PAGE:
Tuesday, 23 March 2010

Gaming Reviews

Silent Hill: Shattered Memories
Konami
Available Now - £34.99 (Wii) and £29.99 (PSP (Version Tested) & PS2)
Review by Blake Harmer

As the seventh game in the franchise, Silent Hill is trying to keep things fresh (as do a lot of franchises that last for this many games)...but how do you keep the game terrifying and in the same locale without making the story more complicated? The answer is to go back to the beginning.

The game is a "re-imagining" of the first Silent Hill game and centres around Harry Mason searching Silent Hill for his daughter, gone missing after a car accident. However, what the game does differently is to take a more psychological slant by having you in a psychiatrist’s office with the psychiatrist asking you questions, which then affect the experience you have when you play. Also, Shattered Memories is the first Silent Hill game to feature no combat whatsoever - all you can do is run. This leads to more scares, making you feel helpless against the relentless monstrosities of Silent Hill, and provides frenetic "run away and hide!" moments.

Sadly, despite these great ideas, the game falls down on the execution. The questions that the psychiatrist asks merely affect the ending that you get, as well as some graphical tweaks. The gameplay mechanic of running away is spoilt by making it too obvious as to when you are in danger of being harmed, and makes you realise you are free of any danger the rest of the time, which sadly ruins some of the game's biggest scares.

However, despite the flaws caused by Silent Hill’s new ideas, it still does what it does best in terms of the rest of its core gameplay. The sound is still fantastic, the puzzles are well thought out and the story will still keep you interested throughout. It is just a shame that the flaws have made it one of the least scary games in the series.

The Emotionally Fourteen Games Rating
Graphics:
Monsters are still gruesome and the way the world changes from the foggy world to the horrible alternative reality still looks impressive.
Sound/Music: The awesome sound effects from the other games make their return to chill you to the bone. A game that is best played with headphones for maximum effect (if you are playing the PSP version).
Gameplay: Some nice ideas executed poorly. However, the storyline and great puzzles make up for the shortcomings and still keeps the game entertaining.
Lasting Appeal: Silent Hill fans will want to try and see all the endings. There is very little replayability aside from that though.
Summary: An enjoyable distraction that could have been so much more if the game had stuck to its roots and focused on the scares rather than trying something new. Full marks to developer Climax Games for the attempt though. 6/10

Way Of The Samurai 3
Acquire/Rising Star Games/UFO
Available Now - £39.99 (PS3 & Xbox 360 (Version Tested)) - Also available for iPhone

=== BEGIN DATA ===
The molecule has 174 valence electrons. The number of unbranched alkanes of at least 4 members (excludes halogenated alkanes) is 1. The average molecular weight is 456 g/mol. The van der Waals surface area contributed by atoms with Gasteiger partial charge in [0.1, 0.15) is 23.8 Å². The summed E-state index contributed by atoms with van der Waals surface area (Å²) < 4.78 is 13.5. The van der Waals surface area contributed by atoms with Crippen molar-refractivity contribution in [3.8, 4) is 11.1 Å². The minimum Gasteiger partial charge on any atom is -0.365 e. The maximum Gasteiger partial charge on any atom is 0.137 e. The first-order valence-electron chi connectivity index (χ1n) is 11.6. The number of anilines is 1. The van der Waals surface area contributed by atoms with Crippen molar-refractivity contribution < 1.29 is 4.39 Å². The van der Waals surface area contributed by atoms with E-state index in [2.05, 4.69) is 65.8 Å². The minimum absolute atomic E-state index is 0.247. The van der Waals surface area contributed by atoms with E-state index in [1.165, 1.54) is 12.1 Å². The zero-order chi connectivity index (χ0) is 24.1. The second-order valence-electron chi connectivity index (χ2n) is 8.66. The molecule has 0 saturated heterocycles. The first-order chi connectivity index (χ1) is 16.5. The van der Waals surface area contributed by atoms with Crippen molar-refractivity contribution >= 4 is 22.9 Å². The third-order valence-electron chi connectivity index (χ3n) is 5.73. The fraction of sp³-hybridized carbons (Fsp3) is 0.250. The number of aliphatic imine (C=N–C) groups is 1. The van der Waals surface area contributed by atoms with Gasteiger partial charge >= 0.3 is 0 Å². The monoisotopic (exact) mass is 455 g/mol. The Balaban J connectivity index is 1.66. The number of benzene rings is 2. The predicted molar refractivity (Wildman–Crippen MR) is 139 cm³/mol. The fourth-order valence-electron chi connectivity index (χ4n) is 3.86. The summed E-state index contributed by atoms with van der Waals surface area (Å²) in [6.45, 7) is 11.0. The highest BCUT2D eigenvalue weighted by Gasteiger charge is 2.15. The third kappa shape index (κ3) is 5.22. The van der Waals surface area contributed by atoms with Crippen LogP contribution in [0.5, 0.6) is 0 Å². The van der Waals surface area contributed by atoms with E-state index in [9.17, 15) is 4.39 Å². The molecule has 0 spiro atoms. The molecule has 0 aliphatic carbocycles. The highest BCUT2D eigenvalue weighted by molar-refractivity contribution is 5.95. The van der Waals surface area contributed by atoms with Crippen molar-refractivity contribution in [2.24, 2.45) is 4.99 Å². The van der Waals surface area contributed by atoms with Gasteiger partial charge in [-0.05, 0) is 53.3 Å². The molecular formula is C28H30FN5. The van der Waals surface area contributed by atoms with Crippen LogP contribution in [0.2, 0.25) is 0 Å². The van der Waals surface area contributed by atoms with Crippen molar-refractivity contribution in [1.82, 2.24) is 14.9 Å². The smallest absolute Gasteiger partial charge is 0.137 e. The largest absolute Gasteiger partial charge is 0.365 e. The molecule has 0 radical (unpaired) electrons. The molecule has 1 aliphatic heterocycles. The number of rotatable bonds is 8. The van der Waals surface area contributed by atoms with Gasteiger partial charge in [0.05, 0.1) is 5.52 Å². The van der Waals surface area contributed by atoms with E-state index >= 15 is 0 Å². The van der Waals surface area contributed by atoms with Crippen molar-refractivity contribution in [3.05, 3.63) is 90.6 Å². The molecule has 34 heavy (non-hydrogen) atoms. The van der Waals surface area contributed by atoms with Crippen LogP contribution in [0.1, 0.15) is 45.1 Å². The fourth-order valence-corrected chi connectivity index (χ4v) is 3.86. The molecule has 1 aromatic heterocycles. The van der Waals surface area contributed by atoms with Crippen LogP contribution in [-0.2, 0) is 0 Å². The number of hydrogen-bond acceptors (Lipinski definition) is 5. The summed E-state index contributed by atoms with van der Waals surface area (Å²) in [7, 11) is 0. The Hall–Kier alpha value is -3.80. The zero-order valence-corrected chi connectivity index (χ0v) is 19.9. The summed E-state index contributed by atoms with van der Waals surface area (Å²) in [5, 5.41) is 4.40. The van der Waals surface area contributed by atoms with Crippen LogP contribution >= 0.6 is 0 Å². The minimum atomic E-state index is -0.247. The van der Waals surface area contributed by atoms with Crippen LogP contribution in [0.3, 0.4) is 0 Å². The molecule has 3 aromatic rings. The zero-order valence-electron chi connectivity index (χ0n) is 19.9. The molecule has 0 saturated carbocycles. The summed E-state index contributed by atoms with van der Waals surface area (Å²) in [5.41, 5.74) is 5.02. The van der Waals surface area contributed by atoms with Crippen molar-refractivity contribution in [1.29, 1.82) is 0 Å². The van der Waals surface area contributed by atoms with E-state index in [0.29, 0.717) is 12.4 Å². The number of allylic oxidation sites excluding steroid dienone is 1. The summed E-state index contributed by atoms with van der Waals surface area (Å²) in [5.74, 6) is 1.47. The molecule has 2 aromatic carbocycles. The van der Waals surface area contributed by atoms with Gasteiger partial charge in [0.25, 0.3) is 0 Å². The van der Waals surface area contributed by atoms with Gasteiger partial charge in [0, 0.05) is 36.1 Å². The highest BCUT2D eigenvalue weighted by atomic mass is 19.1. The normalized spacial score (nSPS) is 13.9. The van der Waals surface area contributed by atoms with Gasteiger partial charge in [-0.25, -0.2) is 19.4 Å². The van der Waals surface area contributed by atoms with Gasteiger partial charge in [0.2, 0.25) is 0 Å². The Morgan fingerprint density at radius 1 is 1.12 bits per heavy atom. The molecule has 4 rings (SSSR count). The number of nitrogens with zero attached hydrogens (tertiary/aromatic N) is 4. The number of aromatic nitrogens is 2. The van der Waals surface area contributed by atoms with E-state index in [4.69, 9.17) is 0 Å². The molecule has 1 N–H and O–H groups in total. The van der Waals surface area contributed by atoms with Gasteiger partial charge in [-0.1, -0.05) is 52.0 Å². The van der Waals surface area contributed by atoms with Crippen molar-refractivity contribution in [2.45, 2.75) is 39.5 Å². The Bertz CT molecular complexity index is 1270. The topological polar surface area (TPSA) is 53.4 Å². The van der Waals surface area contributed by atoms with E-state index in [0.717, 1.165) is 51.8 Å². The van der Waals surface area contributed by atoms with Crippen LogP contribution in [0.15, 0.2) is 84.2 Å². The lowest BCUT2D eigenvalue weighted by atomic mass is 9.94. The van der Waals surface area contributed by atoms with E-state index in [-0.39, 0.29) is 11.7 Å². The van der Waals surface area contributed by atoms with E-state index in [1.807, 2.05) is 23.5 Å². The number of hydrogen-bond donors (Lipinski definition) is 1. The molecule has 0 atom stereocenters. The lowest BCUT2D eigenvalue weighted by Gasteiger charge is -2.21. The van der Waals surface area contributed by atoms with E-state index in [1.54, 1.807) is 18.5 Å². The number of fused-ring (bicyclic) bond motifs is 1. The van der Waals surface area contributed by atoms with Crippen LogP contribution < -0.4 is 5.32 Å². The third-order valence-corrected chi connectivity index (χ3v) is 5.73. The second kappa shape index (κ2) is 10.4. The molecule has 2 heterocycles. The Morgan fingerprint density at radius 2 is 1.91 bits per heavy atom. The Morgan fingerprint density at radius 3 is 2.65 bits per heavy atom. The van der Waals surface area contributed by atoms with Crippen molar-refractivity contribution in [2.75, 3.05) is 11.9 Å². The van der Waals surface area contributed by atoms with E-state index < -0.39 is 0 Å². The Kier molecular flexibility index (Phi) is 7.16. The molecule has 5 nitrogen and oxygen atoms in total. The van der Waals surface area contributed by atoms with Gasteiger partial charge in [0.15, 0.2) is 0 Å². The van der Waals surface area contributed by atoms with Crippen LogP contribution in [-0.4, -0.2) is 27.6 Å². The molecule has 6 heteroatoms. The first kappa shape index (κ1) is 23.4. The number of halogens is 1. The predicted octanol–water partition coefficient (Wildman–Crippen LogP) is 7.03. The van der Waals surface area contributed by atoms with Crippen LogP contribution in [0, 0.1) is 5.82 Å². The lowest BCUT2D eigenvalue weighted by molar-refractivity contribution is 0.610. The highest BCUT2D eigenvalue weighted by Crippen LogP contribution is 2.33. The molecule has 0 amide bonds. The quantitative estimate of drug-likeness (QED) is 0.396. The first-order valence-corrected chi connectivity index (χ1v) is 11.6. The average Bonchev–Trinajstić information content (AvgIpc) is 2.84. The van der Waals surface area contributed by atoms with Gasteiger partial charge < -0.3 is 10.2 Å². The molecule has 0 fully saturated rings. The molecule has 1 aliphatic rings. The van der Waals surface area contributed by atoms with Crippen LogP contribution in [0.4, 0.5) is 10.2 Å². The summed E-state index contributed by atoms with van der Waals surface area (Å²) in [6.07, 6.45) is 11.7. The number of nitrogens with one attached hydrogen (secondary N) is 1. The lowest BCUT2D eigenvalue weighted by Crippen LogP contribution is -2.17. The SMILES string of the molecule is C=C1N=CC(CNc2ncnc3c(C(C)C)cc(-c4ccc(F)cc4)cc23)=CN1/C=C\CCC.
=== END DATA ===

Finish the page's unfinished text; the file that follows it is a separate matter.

Review by Blake Harmer

The Way of The Samurai games have always had niche appeal - with a lot of gamers probably being surprised that there was a Way Of The Samurai 1 & 2. However, there are many reasons, which are evident in Way of The Samurai 3, for why the series will never appeal to the masses.

Firstly, the game has flaws. It doesn’t have big production values, the graphics are atrocious when compared to other current gen titles, with muddy textures and poor draw distances. The end result looks like a, slightly shinier, last gen game. Also, the game doesn’t have the engaging plot that other games have, and with dull side missions such as cutting vegetables or delivering letters, the missions don’t meet the same standard as other open ended games such as Oblivion or GTA IV.

Where the game does earn its appeal is through its deep combat system, with lots of stances and moves to master. It’s enjoyable but very intimidating at first. There are also a lot of RPG elements in it - which means a lot of number crunching - but gives the player the ability to shape his character into the ultimate warrior with the weapon of his dreams. Despite these plus points the game still lacks an engaging plot and the fact the there is so much freedom is probably its biggest downfall, as it leads to a lack of direction. If you are one of the few who enjoyed the other games, you will find yourself right at home. However, the rest of us will be too busy playing more interesting games to notice its hardcore gaming charms.

The Emotionally Fourteen Games Rating
Graphics:
Dull and muddy textures fill the game world; it’s a shame that there is also a lot of unnecessary space as well.
Sound/Music: So-so sound affects that you will tire quickly of way before you see any sign of an end to the game.
Gameplay: An enjoyable and deep combat system and a large game world are let down by boring and unrewarding tasks and plot that seems to virtually disappear following the opening of the game leading to a dull experience overall.
Lasting Appeal: With hours of playtime and multiple endings that are affected by your actions, the game is practically endless. However, whether you want to put up with the pain of playing the game that long is another thing.
Summary: An open world game with little plot or motivation to hold your interest, and missions that are so uninspiring that it is hard to recommend it to the masses. However, with multiple endings, freedom of choice and a deep stat heavy combat system, it may appeal to a niche audience. 5/10

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